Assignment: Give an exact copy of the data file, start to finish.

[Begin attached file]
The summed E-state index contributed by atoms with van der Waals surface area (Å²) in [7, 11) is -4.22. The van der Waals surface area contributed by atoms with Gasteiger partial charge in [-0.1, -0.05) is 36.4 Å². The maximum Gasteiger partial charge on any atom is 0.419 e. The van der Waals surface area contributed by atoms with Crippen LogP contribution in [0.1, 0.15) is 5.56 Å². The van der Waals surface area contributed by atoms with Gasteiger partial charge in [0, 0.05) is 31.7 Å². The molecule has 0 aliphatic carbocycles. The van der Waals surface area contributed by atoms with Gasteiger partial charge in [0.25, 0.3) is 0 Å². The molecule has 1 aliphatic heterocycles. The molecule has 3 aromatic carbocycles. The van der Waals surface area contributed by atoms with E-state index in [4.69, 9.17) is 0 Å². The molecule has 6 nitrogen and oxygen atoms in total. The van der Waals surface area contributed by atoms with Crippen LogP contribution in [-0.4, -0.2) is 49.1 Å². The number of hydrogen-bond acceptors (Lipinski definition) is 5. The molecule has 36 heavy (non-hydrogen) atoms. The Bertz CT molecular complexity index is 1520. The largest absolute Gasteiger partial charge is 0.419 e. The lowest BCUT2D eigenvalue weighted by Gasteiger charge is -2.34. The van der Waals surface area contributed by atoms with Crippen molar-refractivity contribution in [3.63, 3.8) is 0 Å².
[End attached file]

The summed E-state index contributed by atoms with van der Waals surface area (Å²) in [7, 11) is -4.22. The van der Waals surface area contributed by atoms with Gasteiger partial charge in [-0.1, -0.05) is 36.4 Å². The maximum Gasteiger partial charge on any atom is 0.419 e. The van der Waals surface area contributed by atoms with Crippen LogP contribution in [0.1, 0.15) is 5.56 Å². The van der Waals surface area contributed by atoms with Gasteiger partial charge in [0, 0.05) is 31.7 Å². The molecule has 0 aliphatic carbocycles. The van der Waals surface area contributed by atoms with Gasteiger partial charge in [0.25, 0.3) is 0 Å². The molecule has 1 aliphatic heterocycles. The molecule has 3 aromatic carbocycles. The van der Waals surface area contributed by atoms with E-state index in [4.69, 9.17) is 0 Å². The molecule has 6 nitrogen and oxygen atoms in total. The van der Waals surface area contributed by atoms with Crippen LogP contribution in [-0.4, -0.2) is 49.1 Å². The number of hydrogen-bond acceptors (Lipinski definition) is 5. The molecule has 36 heavy (non-hydrogen) atoms. The Bertz CT molecular complexity index is 1520. The largest absolute Gasteiger partial charge is 0.419 e. The lowest BCUT2D eigenvalue weighted by Gasteiger charge is -2.34. The van der Waals surface area contributed by atoms with Crippen molar-refractivity contribution in [3.63, 3.8) is 0 Å².